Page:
Gary Kirkpatrick

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Gary Kirkpatrick is an American Concert Pianist hailing from Junction City, Kansas. He is the recipient of the Top Prize in the International Piano Competition in Jaen, Spain and the Stepenov Piano Competition. He made his New York City debut at Carnegie Recital Hall. He has maintained an active career as soloist, chamber musician and teacher. He has performed in more than 40 countries, from Italy to Germany, Panama to Pakistan, and has recently given the world premier of John Link's Piano Concerto, premiered by The Wayne Chamber Orchestra.

Kirkpatrick was a member in the award winning Vehrder Trio, composed of a rare violin, clarinet and piano.[1] The ensemble commissioned over 100 pieces, including five triple concertos, by such composers as Alan Hovhannes, Gunther Schuller, Ned Rorem and many others. They have recorded over 15 installments in the Making of a Medium CD Series.

Recently, Kirkpatrick has been a member of The Halcyon Trio, a trio for Clarinet, Viola, and Piano.[2] The instrumentation of this ensemble was invented by Mozart in his Piano Trio K. 498 for the same instrumentation known as Kegelstadt. Lalo Schiffrin, notable movie composer, and composer of the Mission Impossible Theme, was commissioned to compose a Triple Concerto for the Halcyon Trio, which was premiered at The New Jersey Performing Arts Center in Newark, New Jersey with the New Jersey Symphony Orchestra conducted by Anne Mason.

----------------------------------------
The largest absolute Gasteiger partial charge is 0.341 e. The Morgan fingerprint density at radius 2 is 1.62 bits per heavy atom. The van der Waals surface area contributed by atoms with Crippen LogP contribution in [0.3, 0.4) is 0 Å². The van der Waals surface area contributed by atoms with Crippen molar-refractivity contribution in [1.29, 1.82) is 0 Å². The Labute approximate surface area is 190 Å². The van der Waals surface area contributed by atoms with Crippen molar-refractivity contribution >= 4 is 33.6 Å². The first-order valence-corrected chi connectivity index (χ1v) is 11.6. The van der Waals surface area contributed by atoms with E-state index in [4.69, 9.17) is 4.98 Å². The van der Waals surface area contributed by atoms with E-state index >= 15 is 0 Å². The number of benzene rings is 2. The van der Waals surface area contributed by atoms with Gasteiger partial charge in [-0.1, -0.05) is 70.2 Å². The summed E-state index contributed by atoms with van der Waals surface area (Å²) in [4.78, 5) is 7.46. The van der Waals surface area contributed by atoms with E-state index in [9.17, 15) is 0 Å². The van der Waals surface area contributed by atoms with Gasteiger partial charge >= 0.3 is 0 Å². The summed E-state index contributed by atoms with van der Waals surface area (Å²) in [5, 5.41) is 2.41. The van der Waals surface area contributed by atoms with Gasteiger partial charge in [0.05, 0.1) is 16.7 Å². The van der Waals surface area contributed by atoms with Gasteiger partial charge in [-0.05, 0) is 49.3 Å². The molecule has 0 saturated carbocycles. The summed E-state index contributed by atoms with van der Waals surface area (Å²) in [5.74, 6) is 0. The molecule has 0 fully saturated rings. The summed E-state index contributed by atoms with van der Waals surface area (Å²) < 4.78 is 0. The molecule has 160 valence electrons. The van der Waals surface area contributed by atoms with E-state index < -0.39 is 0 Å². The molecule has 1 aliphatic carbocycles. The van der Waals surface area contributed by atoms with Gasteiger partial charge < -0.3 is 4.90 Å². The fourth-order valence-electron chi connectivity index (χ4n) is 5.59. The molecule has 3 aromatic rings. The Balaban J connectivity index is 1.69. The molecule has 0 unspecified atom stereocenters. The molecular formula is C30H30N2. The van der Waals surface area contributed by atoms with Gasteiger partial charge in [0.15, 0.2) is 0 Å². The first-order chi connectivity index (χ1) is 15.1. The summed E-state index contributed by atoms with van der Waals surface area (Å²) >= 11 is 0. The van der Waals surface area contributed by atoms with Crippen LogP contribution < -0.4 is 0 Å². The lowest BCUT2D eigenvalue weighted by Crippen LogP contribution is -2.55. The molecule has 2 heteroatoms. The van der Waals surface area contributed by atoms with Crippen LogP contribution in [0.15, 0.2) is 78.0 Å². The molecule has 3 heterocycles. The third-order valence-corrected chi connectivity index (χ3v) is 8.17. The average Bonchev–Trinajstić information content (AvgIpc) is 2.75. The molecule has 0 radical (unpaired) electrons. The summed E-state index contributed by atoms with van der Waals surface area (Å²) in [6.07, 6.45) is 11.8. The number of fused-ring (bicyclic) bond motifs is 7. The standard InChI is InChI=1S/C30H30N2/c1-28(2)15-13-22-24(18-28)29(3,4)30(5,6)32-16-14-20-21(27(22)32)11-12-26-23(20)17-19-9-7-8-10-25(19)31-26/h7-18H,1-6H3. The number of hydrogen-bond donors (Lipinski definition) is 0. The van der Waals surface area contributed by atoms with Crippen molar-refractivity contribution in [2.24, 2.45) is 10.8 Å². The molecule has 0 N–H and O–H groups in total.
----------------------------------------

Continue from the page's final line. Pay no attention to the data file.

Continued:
Mr. Kirkpatrick is professor of music at William Paterson University, where he has taught for over 25 years. He is in demand as a well-sought after teacher and is regarded as a "hidden treasure" amongst piano teachers in America. Due to his excellence in teaching, he received The Dean's Award for Excellent Artistic Achievement in 1995.

Kirkparick received his Bachelors of Music at Eastman and the Artist's Diploma from the Academy of Music in Vienna.

See also: Verdehr Trio


  1. ^ Page, Tim. " RECITAL: THE VERDEHR TRIO PRESENTS MUSIC OF THE 80'S", The New York Times, December 19, 1982. Accessed January 29, 2008.
  2. ^ "Classical Music and Dance Listings", The New York Times, September 10, 2004. Accessed January 29, 2008.